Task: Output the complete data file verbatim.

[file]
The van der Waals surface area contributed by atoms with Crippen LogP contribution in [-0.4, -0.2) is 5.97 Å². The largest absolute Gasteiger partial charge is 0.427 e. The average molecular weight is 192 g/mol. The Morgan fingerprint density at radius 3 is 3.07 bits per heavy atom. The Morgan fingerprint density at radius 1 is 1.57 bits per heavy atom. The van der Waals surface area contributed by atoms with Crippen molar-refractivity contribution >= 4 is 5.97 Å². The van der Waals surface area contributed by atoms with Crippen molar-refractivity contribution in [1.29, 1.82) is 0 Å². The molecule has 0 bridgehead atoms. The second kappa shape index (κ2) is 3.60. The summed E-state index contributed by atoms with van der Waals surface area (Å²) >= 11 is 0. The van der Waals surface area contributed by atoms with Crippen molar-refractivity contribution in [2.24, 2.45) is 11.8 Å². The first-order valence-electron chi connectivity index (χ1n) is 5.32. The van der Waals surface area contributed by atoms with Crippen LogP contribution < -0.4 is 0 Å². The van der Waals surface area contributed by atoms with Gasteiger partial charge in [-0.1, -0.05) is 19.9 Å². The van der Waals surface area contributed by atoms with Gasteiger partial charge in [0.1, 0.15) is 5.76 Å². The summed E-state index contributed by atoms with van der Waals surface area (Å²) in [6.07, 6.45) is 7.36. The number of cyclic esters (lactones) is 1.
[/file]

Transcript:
The van der Waals surface area contributed by atoms with Crippen LogP contribution in [-0.4, -0.2) is 5.97 Å². The largest absolute Gasteiger partial charge is 0.427 e. The average molecular weight is 192 g/mol. The Morgan fingerprint density at radius 3 is 3.07 bits per heavy atom. The Morgan fingerprint density at radius 1 is 1.57 bits per heavy atom. The van der Waals surface area contributed by atoms with Crippen molar-refractivity contribution >= 4 is 5.97 Å². The van der Waals surface area contributed by atoms with Crippen molar-refractivity contribution in [1.29, 1.82) is 0 Å². The molecule has 0 bridgehead atoms. The second kappa shape index (κ2) is 3.60. The summed E-state index contributed by atoms with van der Waals surface area (Å²) >= 11 is 0. The van der Waals surface area contributed by atoms with Crippen molar-refractivity contribution in [2.24, 2.45) is 11.8 Å². The first-order valence-electron chi connectivity index (χ1n) is 5.32. The van der Waals surface area contributed by atoms with Crippen LogP contribution < -0.4 is 0 Å². The van der Waals surface area contributed by atoms with Gasteiger partial charge in [-0.1, -0.05) is 19.9 Å². The van der Waals surface area contributed by atoms with Gasteiger partial charge in [0.1, 0.15) is 5.76 Å². The summed E-state index contributed by atoms with van der Waals surface area (Å²) in [6.07, 6.45) is 7.36. The number of cyclic esters (lactones) is 1.